In ‘B’ Actress Sarah Bernhardt is seen performing on stage for a bored audience consisting of Chancellor of the German Empire Otto von Bismark, the notorious prisoner from the gospels Barabbas, and the natural philosopher Francis Bacon.

B is for Bernhardt, who fails to awaken
Much feeling in Bismark, Barabbas, and Bacon.

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The Letter ‘C’

‘C’: Historical and biblical figures are gathered around a table where Christopher Columbus tried to make an egg stand on its tip—and failed, as the egg can be seen lying broken. Thomas Carlyle, the Scottish essayist, philosopher, and historian is holding hands with a dramatically younger Cleopatra. While the Chinese sage Confucius looks unimpressed and disdainful, Cain looks uninterested and dejected.

C is Columbus, who tries to explain
How to balance an egg—to the utter disdain
Of Confucius, Carlyle, Cleopatra, and Cain.

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The Letter ‘D’

‘D’: Three old men, Diogenes the ancient Greek philosopher, Charles Darwin and Dante sit in the front row of a theater applauding a young woman dancing on the stage.

D’s for Diogenes, Darwin and Dante,
Who delight in the dance
Of a Darling Bacchante.

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The Letter ‘I’

‘I’: With disheveled hair and sideburns, Henrik Ibsen reads from his notes with dramatic flair, unaware that the only two people forming his audience are running away in the foreground. The bald guy is possibly the politician and orator Robert G. Ingersoll “The Great Agnostic”. I am not sure who Irving is; he appears to be a 19th century English gentleman.

I is for Ibsen, reciting a play
While Irving and Ingersoll hasten away.

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The Letter ‘L’

In letter ‘L’, Jean de La Fontaine author of the Fables, the Protestant theologian Martin Luther and the composer Franz Liszt are sitting at a round table upon which Loie Fuller is dancing. We can only see her legs and serpentine dress.

L is La Fontaine, who finds he’s unable
To interest Luther and Liszt to his fable,
While Loie continues to dance on the table.

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The Letter ‘M’

In the illustration to ‘M’, Manon, the lead in the opera of the same name, is in a large eighteenth-century hat and holding a crook. She stands amid three historical figures wearing a kilt like she does: Lord Macduff, a character in Shakespeare’s Macbeth, and, less believably, the English poet John Milton and the French essayist Michel de Montaigne.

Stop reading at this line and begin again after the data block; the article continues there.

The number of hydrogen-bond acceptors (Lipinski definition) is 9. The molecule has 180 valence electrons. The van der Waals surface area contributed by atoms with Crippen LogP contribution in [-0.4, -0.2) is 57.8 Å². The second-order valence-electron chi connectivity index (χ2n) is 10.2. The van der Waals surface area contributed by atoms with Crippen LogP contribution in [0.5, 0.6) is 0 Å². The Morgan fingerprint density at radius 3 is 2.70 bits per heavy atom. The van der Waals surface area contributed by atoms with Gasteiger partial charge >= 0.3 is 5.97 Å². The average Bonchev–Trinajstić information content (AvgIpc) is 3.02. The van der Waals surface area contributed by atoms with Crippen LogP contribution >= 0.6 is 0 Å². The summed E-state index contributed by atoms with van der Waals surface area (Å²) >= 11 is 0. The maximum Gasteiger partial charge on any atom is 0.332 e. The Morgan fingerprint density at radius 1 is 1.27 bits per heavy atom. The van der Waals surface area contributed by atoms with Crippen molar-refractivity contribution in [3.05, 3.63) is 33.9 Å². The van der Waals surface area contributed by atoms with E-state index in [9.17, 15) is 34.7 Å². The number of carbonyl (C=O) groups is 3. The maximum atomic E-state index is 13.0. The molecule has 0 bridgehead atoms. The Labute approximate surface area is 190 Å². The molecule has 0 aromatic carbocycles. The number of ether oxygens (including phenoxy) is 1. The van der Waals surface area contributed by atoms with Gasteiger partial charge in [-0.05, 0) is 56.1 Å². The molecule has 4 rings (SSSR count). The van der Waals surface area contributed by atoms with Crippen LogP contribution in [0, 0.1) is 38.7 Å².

M is Macduff, who’s prevailed upon Milton,
And Montaigne and Manon to each try a kilt on.

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The Letter ‘Q’

‘Q’ depicts a corpulent and hawk-nosed Queen Victoria standing at the top of a stairway. Her size and headdress leave no room for another luminary.

Q is the Queen, so noble and free.
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The Letter ‘S’

The letter ‘S’: Four magniloquent figures stand before the monkey cage at the zoo: English writer Algernon Charles Swinburne, French playwright Victorien Sardou, the poet Sappho from Lesbos and Athenian philosopher Socrates.

S is for Swinburne, who, seeking the true, the good, and the beautiful, visits the zoo,
Where he chances on Sappho and Mr. Sardou,
And Socrates, all with the same end in view.

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The Letter ‘T’

‘T’ depicts Truth as a woman coming out of a well and greeted by two men (the French diplomat Charles Maurice Talleyrand and the American writer Mark Twain). Both men bow to her with glasses in their hands.

T is for Talleyrand toasting Miss Truth,
By the side of her well, in a glass of vermouth,
And presenting Mark Twain as the friend of his youth.

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The Letter ‘U’

‘U’ depicts a water nymph with long hair coming out of the water pursuing Ulysses and Umberto I of Italy who un-heroically run away on the sandy shore.

U is for Undine, pursuing Ulysses
And Umberto, who flee her damp, death-dealing kisses.